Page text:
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Head's Report

Most independent school board meeting agendas include a head's report, a moment for the head to have the floor and report on . . . well, what? I experienced the head's report as the most politically dense recurring moment on my calendar. It is, in many ways, a teaching moment, an opportunity to frame the school's narrative and to teach that story to the board, a chance to help trustees understand some essential aspects of operations so they can be knowledgable ambassadors of the school, a time to preview difficult or complicated challenges and opportunities, and, coursing through it all, a moment for the head to demonstrate their own worth.

Here are some strategies I picked up as a head, as a trustee, and as a consultant who gets to see many heads in action with their boards.

  • Use the strategic plan and your yearly goals as a broad framework for the report. This guides the conversation to the proper altitude but still leaves room for news. For instance, your description of the fall's community events gains more weight if it's set in the context of your yearly goal to augment those events to celebrate the return to in person activities, post-pandemic. Framing your report with your goals or the strategic plan goals also reminds everyone of the shared understandings you created and works against goal post moving, or mistaking an operational issue of the day for a strategic effort.

  • Drop in occasional mini-lessons on essential operational work: how you hire and evaluate people and help them grow in their profession, how students are evaluated in the admission process, how teachers evaluate student work, how curriculum is built, how you help kids find their next school, etc. These are "window" conversations, as opposed to doors, and heads should be prepared to describe the leading edge of any of these topics, places where you're driving change. They're also good opportunities to showcase your senior admin team. If the Assistant Head is directly responsible for teacher evaluation, have her do the mini-lesson, an activity that will also be a part of mentoring these leaders in their own leadership growth. These lessons should go on a long repeat cycle and be woven into new trustee orientation to accommodate for trustees cycling on and off the board.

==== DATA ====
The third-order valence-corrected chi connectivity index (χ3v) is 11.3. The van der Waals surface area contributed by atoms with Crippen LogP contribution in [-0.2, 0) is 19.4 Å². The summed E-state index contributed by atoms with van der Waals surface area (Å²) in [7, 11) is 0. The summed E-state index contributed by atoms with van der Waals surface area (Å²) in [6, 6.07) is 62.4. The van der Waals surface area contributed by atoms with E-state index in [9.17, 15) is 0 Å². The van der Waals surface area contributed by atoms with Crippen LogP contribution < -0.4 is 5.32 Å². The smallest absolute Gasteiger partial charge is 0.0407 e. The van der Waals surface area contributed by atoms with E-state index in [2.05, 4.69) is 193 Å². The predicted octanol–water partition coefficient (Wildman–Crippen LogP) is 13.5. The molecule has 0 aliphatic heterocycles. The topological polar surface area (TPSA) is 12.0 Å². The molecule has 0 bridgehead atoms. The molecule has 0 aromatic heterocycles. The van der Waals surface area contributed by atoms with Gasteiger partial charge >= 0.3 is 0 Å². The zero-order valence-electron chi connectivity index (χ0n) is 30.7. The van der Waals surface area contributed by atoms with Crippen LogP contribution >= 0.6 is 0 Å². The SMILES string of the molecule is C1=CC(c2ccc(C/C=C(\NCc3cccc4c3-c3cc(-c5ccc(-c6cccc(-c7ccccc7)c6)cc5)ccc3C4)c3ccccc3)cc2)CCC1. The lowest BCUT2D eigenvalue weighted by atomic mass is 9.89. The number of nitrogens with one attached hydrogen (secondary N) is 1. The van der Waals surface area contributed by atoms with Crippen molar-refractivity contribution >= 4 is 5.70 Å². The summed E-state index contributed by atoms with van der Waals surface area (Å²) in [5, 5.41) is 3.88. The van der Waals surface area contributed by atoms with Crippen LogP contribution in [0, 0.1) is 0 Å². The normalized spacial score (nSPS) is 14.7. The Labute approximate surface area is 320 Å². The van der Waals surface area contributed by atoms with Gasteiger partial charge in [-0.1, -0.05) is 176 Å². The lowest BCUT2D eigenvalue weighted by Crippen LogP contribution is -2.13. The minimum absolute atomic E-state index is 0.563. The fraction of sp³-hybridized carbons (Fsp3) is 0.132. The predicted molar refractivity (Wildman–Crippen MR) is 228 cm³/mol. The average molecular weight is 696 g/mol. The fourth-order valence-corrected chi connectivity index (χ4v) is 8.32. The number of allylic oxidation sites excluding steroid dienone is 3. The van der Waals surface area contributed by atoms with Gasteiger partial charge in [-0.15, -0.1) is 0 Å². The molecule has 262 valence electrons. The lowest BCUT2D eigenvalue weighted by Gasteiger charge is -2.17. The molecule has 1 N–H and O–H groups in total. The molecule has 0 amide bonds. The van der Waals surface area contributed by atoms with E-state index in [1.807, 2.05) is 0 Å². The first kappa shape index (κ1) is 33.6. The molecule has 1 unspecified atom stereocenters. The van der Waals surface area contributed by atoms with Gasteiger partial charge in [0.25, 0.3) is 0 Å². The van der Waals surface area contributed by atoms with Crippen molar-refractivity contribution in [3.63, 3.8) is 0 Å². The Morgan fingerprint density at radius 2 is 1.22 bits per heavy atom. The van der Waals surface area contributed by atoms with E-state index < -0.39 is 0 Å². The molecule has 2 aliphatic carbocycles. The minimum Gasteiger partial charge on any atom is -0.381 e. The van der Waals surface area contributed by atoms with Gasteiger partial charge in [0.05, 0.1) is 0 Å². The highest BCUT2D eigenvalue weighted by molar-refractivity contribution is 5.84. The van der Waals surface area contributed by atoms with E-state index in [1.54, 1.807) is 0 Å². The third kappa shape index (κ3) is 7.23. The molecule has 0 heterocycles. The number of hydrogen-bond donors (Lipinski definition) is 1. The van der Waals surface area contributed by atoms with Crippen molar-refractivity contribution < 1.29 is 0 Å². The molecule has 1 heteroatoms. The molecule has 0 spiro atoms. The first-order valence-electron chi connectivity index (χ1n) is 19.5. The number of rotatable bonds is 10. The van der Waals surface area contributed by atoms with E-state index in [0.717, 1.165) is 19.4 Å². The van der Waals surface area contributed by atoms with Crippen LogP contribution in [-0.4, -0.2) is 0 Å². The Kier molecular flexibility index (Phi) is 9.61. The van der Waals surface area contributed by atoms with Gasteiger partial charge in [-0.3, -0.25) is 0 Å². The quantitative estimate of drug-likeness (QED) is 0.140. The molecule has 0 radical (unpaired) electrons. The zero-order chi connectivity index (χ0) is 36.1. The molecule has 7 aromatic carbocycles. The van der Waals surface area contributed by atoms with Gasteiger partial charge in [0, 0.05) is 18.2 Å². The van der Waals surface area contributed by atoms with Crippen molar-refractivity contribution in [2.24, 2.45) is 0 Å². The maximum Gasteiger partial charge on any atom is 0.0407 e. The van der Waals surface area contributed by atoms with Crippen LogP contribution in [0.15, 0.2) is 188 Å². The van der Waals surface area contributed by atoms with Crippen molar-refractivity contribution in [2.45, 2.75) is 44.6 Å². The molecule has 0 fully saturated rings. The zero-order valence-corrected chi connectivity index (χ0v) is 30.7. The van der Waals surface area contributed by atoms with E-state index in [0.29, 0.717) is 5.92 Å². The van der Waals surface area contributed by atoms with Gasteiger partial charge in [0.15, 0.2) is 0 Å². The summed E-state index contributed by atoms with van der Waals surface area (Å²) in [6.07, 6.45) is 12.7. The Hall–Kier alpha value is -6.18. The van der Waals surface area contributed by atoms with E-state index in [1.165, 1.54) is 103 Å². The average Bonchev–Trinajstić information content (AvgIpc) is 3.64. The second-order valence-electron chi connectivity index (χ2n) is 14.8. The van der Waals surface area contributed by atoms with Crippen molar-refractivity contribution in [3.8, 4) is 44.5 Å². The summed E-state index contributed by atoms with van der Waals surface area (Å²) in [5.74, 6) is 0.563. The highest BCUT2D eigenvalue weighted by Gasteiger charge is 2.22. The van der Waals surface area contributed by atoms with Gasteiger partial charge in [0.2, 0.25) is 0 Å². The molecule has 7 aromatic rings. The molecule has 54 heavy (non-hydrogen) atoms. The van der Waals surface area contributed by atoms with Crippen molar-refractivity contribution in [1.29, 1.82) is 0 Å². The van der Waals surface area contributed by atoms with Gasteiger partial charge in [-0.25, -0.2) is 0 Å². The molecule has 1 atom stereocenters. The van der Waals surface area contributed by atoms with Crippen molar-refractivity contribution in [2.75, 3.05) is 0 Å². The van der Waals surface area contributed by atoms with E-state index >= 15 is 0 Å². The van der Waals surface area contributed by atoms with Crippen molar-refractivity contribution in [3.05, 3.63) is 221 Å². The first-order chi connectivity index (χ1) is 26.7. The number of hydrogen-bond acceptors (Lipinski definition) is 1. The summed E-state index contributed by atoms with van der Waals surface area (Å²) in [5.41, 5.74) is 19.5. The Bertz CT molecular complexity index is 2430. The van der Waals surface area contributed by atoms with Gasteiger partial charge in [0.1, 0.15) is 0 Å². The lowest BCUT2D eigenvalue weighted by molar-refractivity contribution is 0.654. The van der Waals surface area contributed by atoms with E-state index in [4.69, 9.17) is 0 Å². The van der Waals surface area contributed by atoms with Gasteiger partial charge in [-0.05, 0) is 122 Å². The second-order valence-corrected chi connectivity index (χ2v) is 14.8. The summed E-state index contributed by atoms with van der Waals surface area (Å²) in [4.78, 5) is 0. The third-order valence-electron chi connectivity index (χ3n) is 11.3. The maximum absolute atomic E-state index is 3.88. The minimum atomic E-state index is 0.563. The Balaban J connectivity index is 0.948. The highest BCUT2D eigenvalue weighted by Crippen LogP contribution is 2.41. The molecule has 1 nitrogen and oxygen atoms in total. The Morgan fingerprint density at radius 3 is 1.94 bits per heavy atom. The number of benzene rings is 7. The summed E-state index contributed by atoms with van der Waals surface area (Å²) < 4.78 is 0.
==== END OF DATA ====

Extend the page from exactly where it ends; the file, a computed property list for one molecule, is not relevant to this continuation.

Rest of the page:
• Last, an excellent piece of advice that I learned from Ann Klotz, the long-tenured head of Laurel School in Cleveland: heads who've been in place for 3 or more years should use the head's report, new trustee orientation and other board moments to tell the story of the school under their tenure. This is a corollary to the seven year itch warning that many heads hear. That is, heads in year 7 often discover that there is no one left on their boards who was present when they were hired. Recounting the important moments in your tenure combats the "what have you done for us lately" urgency that can arise in board culture where everything seems pressing.

Without a plan for this moment, heads risk making a breezy account of "stuff that's happened at school since the last board meeting" and miss the opportunity to build their own political capital and deepen the board's understanding of the school.

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